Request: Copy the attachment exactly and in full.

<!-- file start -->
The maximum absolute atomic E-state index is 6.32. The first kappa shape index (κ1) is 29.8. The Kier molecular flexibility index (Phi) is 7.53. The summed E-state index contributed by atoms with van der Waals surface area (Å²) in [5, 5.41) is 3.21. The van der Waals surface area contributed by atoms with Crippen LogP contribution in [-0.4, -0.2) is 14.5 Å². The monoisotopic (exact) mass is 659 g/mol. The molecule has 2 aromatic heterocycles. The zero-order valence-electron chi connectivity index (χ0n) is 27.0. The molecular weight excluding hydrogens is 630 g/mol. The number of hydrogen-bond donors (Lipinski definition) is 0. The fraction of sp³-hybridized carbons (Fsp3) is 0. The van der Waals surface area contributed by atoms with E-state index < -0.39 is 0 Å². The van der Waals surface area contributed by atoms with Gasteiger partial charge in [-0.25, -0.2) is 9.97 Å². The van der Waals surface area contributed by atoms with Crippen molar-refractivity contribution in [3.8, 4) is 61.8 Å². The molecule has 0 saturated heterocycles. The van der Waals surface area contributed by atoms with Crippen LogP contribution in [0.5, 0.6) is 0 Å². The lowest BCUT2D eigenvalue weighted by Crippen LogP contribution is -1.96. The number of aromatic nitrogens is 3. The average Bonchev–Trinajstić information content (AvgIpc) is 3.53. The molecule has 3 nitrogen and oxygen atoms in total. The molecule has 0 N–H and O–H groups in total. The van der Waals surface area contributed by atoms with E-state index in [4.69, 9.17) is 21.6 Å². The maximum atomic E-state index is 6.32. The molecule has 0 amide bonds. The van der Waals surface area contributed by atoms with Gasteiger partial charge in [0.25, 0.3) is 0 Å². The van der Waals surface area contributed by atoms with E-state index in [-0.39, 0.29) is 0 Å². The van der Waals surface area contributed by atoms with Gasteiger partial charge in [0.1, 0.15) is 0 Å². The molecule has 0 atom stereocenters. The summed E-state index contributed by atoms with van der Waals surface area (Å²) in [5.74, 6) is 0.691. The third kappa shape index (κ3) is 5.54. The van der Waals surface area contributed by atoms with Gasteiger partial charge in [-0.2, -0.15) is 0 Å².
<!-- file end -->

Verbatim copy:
The maximum absolute atomic E-state index is 6.32. The first kappa shape index (κ1) is 29.8. The Kier molecular flexibility index (Phi) is 7.53. The summed E-state index contributed by atoms with van der Waals surface area (Å²) in [5, 5.41) is 3.21. The van der Waals surface area contributed by atoms with Crippen LogP contribution in [-0.4, -0.2) is 14.5 Å². The monoisotopic (exact) mass is 659 g/mol. The molecule has 2 aromatic heterocycles. The zero-order valence-electron chi connectivity index (χ0n) is 27.0. The molecular weight excluding hydrogens is 630 g/mol. The number of hydrogen-bond donors (Lipinski definition) is 0. The fraction of sp³-hybridized carbons (Fsp3) is 0. The van der Waals surface area contributed by atoms with E-state index < -0.39 is 0 Å². The van der Waals surface area contributed by atoms with Gasteiger partial charge in [-0.25, -0.2) is 9.97 Å². The van der Waals surface area contributed by atoms with Crippen molar-refractivity contribution in [3.8, 4) is 61.8 Å². The molecule has 0 saturated heterocycles. The van der Waals surface area contributed by atoms with Crippen LogP contribution in [0.5, 0.6) is 0 Å². The lowest BCUT2D eigenvalue weighted by Crippen LogP contribution is -1.96. The number of aromatic nitrogens is 3. The average Bonchev–Trinajstić information content (AvgIpc) is 3.53. The molecule has 3 nitrogen and oxygen atoms in total. The molecule has 0 N–H and O–H groups in total. The van der Waals surface area contributed by atoms with E-state index in [4.69, 9.17) is 21.6 Å². The maximum atomic E-state index is 6.32. The molecule has 0 amide bonds. The van der Waals surface area contributed by atoms with Gasteiger partial charge in [0.25, 0.3) is 0 Å². The van der Waals surface area contributed by atoms with E-state index in [-0.39, 0.29) is 0 Å². The van der Waals surface area contributed by atoms with Gasteiger partial charge in [0.1, 0.15) is 0 Å². The molecule has 0 atom stereocenters. The summed E-state index contributed by atoms with van der Waals surface area (Å²) in [5.74, 6) is 0.691. The third kappa shape index (κ3) is 5.54. The van der Waals surface area contributed by atoms with Gasteiger partial charge in [-0.2, -0.15) is 0 Å².